Rainfall index insurance can help small-holder farmers cope with risks to their livelihoods, but take-up of this insurance is often low.
In order to manage the delivery of social services, central governments often delegate authority to local supervisors. Despite possibly having greater knowledge of the local context, these supervisors may still be unable to fully monitor the performance of public workers. Researchers partnered with the Government of Paraguay to measure the impact of a new monitoring technology—GPS-enabled cell phones—on the job performance of agricultural extension agents (AEAs).
Globally, many rural farmers lack access to effective savings and storage devices. This issue is particularly acute for rural farmers who receive income as a lump sum at harvest but have ongoing expenditures throughout the year. Researchers worked with existing savings clubs in Kenya to study the effect of two interventions on savings: the provision of communal crop storage devices and the provision of savings accounts earmarked for farm purchases.
In Ghana, many traditional credit providers like banks and microfinance institutions are wary of extending credit to small-scale farmers, fearful that they will inherit the risks inherent to farming; with limited access to traditional, formal credit, many farmers must rely on costly, informal loans. Researchers are evaluating the impact of an innovative mobile phone-based digital finance program on loan repayment rates, investment decisions, savings, and use of other financial services, as we
Many farming households in sub-Saharan Africa lack access to formal credit and struggle to make ends meet between harvests. In a previous evaluation, researchers found that increasing access to credit during the hungry season helped farming households in rural Zambia allocate labor more efficiently, leading to improvements in productivity and well-being.
For millions of smallholder farmers in Sub-Saharan Africa, the shift from subsistence agriculture to engagement with markets is a promising way to improve rural livelihoods. However, engaging with markets often requires the difficult task of adopting new inputs, such as improved seed varieties and fertilizers, as well as implementing new farming techniques.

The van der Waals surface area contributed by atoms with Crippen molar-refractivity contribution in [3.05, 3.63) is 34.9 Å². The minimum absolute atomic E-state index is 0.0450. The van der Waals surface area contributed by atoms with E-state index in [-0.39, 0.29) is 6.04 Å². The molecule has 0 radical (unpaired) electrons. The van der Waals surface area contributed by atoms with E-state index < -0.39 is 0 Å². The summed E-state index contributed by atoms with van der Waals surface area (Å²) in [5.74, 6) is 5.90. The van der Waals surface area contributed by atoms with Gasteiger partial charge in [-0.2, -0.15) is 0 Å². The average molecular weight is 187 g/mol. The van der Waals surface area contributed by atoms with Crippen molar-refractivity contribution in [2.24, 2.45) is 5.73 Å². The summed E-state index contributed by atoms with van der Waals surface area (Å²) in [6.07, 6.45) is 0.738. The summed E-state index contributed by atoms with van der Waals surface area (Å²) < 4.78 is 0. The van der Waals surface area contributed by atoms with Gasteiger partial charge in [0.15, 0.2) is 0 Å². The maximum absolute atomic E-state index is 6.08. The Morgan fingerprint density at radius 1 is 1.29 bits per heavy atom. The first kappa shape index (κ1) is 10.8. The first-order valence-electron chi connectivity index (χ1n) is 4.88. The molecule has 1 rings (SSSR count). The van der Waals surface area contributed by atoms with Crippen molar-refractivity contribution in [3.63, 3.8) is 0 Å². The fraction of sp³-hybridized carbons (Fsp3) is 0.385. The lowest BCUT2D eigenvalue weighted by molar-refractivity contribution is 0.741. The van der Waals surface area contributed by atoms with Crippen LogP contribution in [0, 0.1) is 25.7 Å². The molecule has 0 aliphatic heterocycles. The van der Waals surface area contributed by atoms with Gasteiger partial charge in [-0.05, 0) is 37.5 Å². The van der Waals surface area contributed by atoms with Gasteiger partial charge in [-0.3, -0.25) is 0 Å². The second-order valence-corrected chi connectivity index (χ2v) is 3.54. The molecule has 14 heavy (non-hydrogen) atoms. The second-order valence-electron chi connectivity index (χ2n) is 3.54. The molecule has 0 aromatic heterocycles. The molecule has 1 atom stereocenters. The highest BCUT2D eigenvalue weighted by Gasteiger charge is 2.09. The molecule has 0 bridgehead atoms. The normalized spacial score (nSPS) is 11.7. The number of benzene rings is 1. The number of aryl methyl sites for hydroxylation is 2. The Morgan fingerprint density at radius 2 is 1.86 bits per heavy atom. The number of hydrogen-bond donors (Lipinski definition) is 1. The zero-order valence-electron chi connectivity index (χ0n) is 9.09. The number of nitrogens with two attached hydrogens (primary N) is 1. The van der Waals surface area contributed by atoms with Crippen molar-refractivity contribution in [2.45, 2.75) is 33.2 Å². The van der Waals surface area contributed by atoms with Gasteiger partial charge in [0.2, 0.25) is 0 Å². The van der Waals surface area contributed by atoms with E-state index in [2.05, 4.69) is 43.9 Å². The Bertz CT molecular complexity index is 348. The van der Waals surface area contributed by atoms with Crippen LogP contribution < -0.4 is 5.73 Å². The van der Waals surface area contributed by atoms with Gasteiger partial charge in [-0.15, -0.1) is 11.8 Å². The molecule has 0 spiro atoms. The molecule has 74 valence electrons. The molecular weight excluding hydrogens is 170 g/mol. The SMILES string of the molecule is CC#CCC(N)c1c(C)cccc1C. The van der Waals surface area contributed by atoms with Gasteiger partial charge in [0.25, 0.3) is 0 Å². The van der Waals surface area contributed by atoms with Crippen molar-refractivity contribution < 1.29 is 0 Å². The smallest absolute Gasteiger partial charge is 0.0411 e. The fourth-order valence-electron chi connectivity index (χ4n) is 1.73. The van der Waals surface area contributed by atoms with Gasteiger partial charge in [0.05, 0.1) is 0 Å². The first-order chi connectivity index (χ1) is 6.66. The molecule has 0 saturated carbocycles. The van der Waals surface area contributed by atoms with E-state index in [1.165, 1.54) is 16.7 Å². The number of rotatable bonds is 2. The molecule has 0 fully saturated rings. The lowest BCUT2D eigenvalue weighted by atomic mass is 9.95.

In Sub-Saharan Africa, farmers are often paid low prices for their produce, yet customers often pay high prices for staple foods. There are multiple potential explanations for this phenomenon, one of which is that traders may hold market power and collude, leading to higher food prices than there would be if those traders offered competing prices.
Using improved hybrid seed varieties may generate higher yields for maize farmers in sub-Saharan Africa—where agricultural productivity is low relative to other regions—but many farmers have not adopted these seeds. This project, which was not a randomized evaluation, studied the comparative yields of several seed varieties and farmer purchasing decisions in an effort to understand the performance and adoption of seed varieties in northern Ghana.
One reason for low incomes among smallholder farmers in Sub-Saharan Africa may be a lack of demand for their crops in the markets that these farmers have access to. In Kenya, Smallholder Horticulture Empowerment and Promotion (SHEP) is a program that trains smallholder farmers to adopt a “market-oriented farming” approach involving shifts to more in-demand crops and adoption of new agricultural practices.
Agricultural yields for farmers in sub-Saharan Africa tend to be lower than the rest of the world, and African farmers tend to use fewer productivity-enhancing agricultural technologies like fertilizer. This may be because of poor access to markets for farmers in remote rural areas, leading to higher delivered prices for inputs, lower net prices for output, and therefore, lower profitability of yield-enhancing technologies.
In Burkina Faso, as in many sub-Saharan countries, farmers struggle with low crop yields. Most established techniques to increase agricultural productivity rely on the use of technologies like fertilizer, but these inputs are expensive and inaccessible to many farmers in the region.
In parts of southern Africa, environmental pressure on the land from over-grazing has contributed to land and water shortages and made communities more vulnerable to drought. In Namibia, researchers are measuring the impact of a community-based natural resource management program on livestock assets, income, social cohesion and land quality.
Small farm productivity in sub-Saharan Africa lags behind that in Asia and other parts of the world. One reason for this may be low rate of adoption of inputs such as fertilizer. In Tanzania one reason for this may simply be the absence of local retailers, especially in more remote areas. Researchers are testing if their absence may be because of the costs of entering these markets or demand, with interventions targeted to each.
The agricultural sector in Sub-Saharan Africa has been changing in recent years, with more farmers living near urban areas, selling more of their crops for income, and also engaging in more off-farm work and non-agricultural activities to supplement farm revenue. However, little evidence exists thus far on how these trends are affecting nutrition, especially that of the most vulnerable members of farming families—women and children.